If I read a book or a journal article by one author (Author 1) and he mentions an idea by another author (Author 2), whose idea do I refer to? How do I reference that?
You must mention both authors (Author 1 and Author 2) in your in-text citations; and in your reference list, you only need to list the item you have read, that is Author 1.
For example, if you read about an idea by Lim (Author 2) in a book by
Saunders (Author 1), you need to mention both the authors in your in-text citations. Your in-text citations would appear as:
Lim (Saunders, 2003, p.71) states that … or
Lim’s study (cited in Saunders, 2003, p.71) indicates that … or
Saunders (2003, p.71), in reporting Lim’s study, emphasized the aspect …
In the reference list, you list only Saunders‟ (the source you read) and not
Lim‟s (whose idea you only read about in Saunders‟).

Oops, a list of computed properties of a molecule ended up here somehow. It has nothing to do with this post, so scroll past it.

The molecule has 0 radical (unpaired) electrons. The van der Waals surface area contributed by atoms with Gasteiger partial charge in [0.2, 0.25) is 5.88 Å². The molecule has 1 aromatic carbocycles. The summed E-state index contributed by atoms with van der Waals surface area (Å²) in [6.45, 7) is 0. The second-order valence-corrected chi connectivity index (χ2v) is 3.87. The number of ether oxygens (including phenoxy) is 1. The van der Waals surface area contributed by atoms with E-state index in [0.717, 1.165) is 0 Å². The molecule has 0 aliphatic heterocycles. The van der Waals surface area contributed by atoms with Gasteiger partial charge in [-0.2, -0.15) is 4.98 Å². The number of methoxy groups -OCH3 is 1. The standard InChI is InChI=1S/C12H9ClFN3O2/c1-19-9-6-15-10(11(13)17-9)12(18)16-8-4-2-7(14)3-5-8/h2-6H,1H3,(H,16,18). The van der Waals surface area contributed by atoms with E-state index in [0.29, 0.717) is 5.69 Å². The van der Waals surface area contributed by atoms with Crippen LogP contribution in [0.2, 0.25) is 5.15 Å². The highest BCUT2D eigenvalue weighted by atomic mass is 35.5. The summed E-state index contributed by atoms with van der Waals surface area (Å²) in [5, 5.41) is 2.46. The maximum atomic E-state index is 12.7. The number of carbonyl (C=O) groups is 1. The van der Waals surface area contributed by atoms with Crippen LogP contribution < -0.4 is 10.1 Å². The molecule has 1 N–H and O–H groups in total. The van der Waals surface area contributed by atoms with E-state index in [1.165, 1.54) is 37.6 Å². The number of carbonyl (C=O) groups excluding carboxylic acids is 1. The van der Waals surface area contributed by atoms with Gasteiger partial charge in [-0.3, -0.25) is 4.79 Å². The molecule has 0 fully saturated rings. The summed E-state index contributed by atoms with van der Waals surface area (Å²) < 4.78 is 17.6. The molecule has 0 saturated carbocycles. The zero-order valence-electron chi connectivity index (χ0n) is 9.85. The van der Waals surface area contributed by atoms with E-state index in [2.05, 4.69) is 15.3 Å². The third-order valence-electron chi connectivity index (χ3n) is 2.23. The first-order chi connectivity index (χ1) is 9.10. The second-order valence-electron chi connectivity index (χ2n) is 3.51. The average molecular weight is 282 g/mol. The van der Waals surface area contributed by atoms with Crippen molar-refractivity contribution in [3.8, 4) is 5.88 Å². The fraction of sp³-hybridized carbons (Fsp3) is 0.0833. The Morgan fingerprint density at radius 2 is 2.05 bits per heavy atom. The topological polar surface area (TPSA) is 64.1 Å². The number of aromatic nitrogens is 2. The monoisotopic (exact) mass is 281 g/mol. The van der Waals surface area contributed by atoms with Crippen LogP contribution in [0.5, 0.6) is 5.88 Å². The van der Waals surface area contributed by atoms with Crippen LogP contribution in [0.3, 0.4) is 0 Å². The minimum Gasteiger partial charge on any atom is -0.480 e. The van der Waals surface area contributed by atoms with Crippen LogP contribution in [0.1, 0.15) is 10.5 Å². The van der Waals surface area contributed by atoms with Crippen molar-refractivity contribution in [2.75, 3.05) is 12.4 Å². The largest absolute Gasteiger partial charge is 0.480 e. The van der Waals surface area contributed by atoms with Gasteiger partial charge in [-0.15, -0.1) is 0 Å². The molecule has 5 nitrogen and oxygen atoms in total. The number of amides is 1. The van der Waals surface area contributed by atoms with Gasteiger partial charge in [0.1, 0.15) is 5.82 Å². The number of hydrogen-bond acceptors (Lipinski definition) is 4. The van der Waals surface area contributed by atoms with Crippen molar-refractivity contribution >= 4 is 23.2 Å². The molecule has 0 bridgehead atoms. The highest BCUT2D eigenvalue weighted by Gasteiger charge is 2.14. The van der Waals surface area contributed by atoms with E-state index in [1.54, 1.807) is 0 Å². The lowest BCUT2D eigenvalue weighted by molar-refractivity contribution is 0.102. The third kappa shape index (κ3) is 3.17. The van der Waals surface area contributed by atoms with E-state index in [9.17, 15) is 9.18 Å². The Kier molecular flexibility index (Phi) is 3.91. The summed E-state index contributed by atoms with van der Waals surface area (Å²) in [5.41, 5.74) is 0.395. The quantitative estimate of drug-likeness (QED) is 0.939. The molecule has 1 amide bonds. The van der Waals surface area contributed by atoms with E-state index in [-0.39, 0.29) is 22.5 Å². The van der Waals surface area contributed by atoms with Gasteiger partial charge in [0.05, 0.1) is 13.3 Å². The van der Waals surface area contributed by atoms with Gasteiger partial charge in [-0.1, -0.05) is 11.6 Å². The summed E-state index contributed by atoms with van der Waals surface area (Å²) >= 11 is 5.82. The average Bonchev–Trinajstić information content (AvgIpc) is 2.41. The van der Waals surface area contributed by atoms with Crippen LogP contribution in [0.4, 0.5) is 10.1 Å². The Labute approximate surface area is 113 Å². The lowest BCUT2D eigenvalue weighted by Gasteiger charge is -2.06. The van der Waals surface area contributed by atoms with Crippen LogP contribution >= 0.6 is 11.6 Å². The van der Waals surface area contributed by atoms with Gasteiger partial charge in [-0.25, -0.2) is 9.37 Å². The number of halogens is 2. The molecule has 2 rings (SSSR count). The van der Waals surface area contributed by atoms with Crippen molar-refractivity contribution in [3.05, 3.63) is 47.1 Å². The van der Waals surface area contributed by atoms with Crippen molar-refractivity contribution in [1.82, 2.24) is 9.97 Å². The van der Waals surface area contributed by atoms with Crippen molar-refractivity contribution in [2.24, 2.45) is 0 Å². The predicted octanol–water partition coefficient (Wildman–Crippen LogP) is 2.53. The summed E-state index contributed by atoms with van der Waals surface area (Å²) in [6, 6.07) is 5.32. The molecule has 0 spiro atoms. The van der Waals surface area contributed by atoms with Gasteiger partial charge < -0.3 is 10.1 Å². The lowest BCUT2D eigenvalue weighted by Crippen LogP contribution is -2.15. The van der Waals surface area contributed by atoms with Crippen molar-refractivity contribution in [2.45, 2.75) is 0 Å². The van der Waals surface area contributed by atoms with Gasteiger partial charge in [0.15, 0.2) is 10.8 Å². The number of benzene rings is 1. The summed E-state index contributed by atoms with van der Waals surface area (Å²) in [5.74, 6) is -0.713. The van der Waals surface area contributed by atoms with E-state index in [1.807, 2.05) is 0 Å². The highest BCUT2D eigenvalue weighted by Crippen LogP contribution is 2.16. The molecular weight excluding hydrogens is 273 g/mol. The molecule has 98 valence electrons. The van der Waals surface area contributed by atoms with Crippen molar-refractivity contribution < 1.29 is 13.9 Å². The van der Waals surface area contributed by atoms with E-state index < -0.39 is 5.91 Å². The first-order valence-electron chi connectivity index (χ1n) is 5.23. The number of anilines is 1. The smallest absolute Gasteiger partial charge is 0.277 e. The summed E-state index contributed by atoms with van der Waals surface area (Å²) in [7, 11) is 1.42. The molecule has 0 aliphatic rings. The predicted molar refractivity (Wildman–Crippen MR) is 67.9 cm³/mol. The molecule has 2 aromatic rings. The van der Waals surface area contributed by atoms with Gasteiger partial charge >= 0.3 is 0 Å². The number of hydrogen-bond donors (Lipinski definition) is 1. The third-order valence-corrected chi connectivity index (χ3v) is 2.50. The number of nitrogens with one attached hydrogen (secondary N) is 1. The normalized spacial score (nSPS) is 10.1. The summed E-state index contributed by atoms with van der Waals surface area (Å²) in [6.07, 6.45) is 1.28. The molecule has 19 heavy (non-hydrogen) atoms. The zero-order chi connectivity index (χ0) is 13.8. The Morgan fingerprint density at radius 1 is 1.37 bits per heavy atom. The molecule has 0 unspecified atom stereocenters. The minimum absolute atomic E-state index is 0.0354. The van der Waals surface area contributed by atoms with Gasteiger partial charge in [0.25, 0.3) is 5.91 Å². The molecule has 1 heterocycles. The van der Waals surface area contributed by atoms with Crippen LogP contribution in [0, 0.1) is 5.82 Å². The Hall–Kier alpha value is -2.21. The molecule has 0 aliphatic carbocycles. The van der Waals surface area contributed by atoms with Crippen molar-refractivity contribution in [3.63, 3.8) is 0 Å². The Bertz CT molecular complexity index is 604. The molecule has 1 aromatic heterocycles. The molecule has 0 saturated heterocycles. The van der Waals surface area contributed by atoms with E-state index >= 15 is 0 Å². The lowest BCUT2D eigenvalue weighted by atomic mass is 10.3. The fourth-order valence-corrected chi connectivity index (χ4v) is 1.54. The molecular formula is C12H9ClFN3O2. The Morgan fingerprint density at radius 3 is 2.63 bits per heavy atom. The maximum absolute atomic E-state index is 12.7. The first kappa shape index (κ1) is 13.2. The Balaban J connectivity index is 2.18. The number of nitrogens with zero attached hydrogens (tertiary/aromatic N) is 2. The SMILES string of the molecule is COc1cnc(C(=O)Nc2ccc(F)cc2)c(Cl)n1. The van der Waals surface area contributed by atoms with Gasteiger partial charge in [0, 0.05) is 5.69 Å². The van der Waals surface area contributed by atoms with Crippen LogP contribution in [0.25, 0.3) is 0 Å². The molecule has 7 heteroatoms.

How do I cite the authors¡¯ names if they have the same family name in the reference list? How do I show in my in-text reference which idea belongs to which author?
You distinguish between the two authors in your assignment by adding their initials to the in-text reference (which usually only has the family name and date).
The theory was first suggested in 1970 (Johnson, H. T., 1971) but since then, many researchers, including Johnson, D. E. (2001), have rejected the idea.
How do I cite an author who has written more than one work in the same year? How do I show which idea comes from which reference?
You put a lower case letter of the alphabet next to the year or date and keep these letters in your reference list as well.
TAR College Harvard Referencing System 16
In a recent publication, Bart (2004b) argued that mission statements of most organization are underutilised and most organization had jumped on the bandwagon of creating mission statements without knowing the true purpose of the statement (Bart, 2004a).
The order of sequence in